# Does cross entropy loss implicitly applies log_softmax?

Hi folks,
I’m bit confused in regards to the proper usage of cross entropy loss and log_softmax.
I’ve read somewhere that `nn.CrossEntropyLoss()` implicitly applies `nn.LogSoftmax` on the output from your net, is that true?
In that case is the implementation here wrong?

I’ve also read that if you want to be more verbose you could use `nn.NLLLoss()` with `nn.functional.F.log_softmax()`, is that true? In some experiments with some small MLPs using the above combination didn’t yield as good results as using simiply `nn.CrossEntropyLoss()`, are there any other intrinsic differences we should be aware of?

Thanks!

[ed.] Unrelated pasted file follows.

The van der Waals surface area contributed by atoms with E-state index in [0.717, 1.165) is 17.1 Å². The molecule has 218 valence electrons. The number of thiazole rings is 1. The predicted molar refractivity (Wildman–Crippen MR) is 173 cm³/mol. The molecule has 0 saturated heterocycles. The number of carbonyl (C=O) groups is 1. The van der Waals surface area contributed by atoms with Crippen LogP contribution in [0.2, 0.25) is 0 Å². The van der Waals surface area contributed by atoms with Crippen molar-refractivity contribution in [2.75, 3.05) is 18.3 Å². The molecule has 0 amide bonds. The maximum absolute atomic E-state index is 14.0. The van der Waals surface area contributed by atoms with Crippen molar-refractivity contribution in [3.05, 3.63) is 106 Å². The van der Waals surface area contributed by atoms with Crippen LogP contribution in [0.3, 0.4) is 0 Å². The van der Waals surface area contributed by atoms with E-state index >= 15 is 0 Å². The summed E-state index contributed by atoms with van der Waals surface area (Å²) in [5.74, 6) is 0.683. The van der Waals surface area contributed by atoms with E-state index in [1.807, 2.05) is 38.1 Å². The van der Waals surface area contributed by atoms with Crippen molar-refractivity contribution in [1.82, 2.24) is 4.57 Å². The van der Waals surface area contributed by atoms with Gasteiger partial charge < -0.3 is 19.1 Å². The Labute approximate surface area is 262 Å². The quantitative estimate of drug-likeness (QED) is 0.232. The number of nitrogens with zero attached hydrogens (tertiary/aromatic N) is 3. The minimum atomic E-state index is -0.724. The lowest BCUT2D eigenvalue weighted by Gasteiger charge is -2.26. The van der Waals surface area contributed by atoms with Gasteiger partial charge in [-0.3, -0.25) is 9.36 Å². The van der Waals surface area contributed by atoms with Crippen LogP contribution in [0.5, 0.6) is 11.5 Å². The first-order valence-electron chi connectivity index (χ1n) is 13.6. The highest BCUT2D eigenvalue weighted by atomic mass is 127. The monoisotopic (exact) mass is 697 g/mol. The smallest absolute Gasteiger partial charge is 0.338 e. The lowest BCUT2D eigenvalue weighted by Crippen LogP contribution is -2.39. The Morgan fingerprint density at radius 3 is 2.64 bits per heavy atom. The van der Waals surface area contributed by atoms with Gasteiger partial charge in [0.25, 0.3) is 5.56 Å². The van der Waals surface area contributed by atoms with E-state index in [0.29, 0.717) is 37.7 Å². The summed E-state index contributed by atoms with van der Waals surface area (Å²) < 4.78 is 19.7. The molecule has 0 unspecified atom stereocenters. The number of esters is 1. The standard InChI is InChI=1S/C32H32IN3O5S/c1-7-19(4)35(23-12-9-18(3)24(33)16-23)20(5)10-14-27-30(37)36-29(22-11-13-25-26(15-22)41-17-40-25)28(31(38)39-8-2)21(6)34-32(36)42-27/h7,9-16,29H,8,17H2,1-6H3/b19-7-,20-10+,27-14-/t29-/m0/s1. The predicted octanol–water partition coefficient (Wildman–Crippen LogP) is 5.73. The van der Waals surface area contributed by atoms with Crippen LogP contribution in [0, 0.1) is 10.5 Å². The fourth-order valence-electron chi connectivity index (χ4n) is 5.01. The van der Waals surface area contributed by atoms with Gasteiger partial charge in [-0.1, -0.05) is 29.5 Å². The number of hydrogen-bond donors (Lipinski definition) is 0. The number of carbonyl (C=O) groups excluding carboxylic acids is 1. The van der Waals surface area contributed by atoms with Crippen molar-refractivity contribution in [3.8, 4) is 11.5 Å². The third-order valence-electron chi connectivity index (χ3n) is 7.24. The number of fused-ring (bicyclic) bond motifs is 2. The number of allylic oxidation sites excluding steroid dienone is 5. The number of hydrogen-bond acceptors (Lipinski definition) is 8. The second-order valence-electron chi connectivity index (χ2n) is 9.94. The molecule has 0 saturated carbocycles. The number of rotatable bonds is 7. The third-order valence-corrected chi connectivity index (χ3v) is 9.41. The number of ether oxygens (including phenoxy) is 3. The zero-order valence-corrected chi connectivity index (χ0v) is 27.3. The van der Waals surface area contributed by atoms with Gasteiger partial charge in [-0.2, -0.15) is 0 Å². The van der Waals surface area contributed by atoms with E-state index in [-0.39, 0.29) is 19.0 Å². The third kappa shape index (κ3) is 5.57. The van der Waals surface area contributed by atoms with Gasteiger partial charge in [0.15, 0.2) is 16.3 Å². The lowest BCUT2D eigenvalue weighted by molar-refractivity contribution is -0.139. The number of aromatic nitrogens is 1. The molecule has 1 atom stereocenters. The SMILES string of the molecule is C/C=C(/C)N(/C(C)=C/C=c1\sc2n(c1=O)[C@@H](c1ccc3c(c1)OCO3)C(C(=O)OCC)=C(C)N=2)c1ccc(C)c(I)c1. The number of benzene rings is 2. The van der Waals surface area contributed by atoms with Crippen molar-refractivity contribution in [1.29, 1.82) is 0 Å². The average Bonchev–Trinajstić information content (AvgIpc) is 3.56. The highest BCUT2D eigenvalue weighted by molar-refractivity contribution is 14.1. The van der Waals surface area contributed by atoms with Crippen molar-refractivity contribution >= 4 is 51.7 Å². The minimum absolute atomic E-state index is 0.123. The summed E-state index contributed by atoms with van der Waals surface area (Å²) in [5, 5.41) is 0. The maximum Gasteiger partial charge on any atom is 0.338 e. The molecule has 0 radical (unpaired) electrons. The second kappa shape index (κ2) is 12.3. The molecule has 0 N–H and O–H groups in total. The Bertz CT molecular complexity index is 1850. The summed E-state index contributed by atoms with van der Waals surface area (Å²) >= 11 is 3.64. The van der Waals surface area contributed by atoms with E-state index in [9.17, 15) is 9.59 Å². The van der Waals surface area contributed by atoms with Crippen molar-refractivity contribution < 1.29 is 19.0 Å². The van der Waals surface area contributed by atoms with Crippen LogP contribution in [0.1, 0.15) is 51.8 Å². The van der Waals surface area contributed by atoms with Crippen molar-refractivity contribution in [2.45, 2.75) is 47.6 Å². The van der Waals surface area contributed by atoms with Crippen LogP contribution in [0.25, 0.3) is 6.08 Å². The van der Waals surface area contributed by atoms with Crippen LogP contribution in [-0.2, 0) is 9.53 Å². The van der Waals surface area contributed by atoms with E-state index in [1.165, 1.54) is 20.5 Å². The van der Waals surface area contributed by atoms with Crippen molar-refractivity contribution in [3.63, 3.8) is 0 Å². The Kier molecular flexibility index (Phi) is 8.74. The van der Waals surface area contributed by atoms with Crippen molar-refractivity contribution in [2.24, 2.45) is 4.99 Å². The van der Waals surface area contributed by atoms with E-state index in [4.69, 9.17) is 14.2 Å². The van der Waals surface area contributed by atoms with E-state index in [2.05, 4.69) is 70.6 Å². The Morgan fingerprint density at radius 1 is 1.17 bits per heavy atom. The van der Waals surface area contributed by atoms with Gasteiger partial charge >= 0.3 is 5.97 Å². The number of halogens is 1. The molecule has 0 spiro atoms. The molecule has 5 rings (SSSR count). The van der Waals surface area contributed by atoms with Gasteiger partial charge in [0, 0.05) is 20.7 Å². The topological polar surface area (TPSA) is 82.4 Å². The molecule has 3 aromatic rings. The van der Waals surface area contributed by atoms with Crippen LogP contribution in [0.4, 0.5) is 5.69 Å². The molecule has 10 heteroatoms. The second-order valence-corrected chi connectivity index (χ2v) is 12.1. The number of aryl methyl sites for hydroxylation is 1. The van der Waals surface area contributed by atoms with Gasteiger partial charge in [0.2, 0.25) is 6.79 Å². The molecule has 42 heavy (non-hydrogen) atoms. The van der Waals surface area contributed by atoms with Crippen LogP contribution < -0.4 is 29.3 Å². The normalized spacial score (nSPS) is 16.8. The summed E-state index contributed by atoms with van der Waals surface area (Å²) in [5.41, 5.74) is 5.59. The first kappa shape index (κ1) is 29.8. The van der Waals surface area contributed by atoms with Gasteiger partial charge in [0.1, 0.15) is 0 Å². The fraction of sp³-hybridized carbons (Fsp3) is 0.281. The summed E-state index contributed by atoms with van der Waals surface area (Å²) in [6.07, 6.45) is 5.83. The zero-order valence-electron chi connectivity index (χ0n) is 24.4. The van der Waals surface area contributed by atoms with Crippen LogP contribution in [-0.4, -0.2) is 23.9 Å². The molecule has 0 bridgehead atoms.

The implementation looks indeed wrong, as the code seems to combine `nn.LogSoftmax` with `nn.CrossEntropyLoss`.

Yes, you can see it in this line of code.

Both approaches should yield the same results.
The only possible mistake I could think of is if you specify the wrong `dim` using `F.log_softmax`.

Thank you, it cleared a lot of things out. The dim I was using in `F.log_softmax` was `-1`.
If you don’t mind me asking another stupid question I’ve noticed that `torch.topk()` with `k=1` actually works like `torch.max()` on a 2-dim `x` input over the `dim=1`. Am I correct in assuming that? When I first saw `torch.topk()` with `k=1` it confused me a lot as I was expecting the result to be just one value returned, and that would be the first top result?

Yes, both methods will return the same outputs:

``````x = torch.randn(10, 5)
print(torch.max(x, dim=1, keepdim=True))
print(torch.topk(x, 1, dim=1))
``````
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Thanks a lot it makes sense, although thinking about it `topk` with `k=1` you would expect intuitively to return just the top k results a the function name says, and in this case that would have been 1 value returned.